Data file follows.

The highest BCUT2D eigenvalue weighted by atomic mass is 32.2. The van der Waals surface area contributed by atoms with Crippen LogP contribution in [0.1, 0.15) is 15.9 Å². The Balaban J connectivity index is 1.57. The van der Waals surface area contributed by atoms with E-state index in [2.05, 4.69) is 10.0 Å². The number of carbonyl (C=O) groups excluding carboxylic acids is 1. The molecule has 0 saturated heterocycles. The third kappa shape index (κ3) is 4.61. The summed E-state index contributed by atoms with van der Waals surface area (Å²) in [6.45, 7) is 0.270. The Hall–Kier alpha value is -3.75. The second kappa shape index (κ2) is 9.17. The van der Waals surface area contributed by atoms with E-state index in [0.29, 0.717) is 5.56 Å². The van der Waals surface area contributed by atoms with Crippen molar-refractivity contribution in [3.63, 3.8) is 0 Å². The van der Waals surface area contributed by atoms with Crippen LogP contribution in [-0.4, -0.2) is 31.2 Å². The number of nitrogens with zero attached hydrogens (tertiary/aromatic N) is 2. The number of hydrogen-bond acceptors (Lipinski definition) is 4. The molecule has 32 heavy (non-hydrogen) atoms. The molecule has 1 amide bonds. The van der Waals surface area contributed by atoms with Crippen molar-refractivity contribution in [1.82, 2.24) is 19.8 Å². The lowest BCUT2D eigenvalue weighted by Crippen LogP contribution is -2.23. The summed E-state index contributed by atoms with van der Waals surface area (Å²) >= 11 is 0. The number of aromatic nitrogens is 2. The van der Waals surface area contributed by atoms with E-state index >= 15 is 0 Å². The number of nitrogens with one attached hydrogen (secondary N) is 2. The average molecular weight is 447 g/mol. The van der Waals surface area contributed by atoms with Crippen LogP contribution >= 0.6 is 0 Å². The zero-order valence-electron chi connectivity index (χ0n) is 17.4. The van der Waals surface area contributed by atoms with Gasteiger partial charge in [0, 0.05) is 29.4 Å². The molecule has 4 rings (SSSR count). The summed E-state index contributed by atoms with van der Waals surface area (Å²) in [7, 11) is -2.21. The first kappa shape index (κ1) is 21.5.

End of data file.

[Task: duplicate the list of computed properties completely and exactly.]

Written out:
The highest BCUT2D eigenvalue weighted by atomic mass is 32.2. The van der Waals surface area contributed by atoms with Crippen LogP contribution in [0.1, 0.15) is 15.9 Å². The Balaban J connectivity index is 1.57. The van der Waals surface area contributed by atoms with E-state index in [2.05, 4.69) is 10.0 Å². The number of carbonyl (C=O) groups excluding carboxylic acids is 1. The molecule has 0 saturated heterocycles. The third kappa shape index (κ3) is 4.61. The summed E-state index contributed by atoms with van der Waals surface area (Å²) in [6.45, 7) is 0.270. The Hall–Kier alpha value is -3.75. The second kappa shape index (κ2) is 9.17. The van der Waals surface area contributed by atoms with E-state index in [0.29, 0.717) is 5.56 Å². The van der Waals surface area contributed by atoms with Crippen molar-refractivity contribution in [3.63, 3.8) is 0 Å². The van der Waals surface area contributed by atoms with Crippen LogP contribution in [-0.4, -0.2) is 31.2 Å². The number of nitrogens with zero attached hydrogens (tertiary/aromatic N) is 2. The number of hydrogen-bond acceptors (Lipinski definition) is 4. The molecule has 32 heavy (non-hydrogen) atoms. The molecule has 1 amide bonds. The van der Waals surface area contributed by atoms with Crippen molar-refractivity contribution in [1.82, 2.24) is 19.8 Å². The lowest BCUT2D eigenvalue weighted by Crippen LogP contribution is -2.23. The summed E-state index contributed by atoms with van der Waals surface area (Å²) >= 11 is 0. The number of aromatic nitrogens is 2. The van der Waals surface area contributed by atoms with E-state index >= 15 is 0 Å². The number of nitrogens with one attached hydrogen (secondary N) is 2. The average molecular weight is 447 g/mol. The van der Waals surface area contributed by atoms with Crippen LogP contribution >= 0.6 is 0 Å². The zero-order valence-electron chi connectivity index (χ0n) is 17.4. The van der Waals surface area contributed by atoms with Gasteiger partial charge in [0, 0.05) is 29.4 Å². The molecule has 4 rings (SSSR count). The summed E-state index contributed by atoms with van der Waals surface area (Å²) in [7, 11) is -2.21. The first kappa shape index (κ1) is 21.5.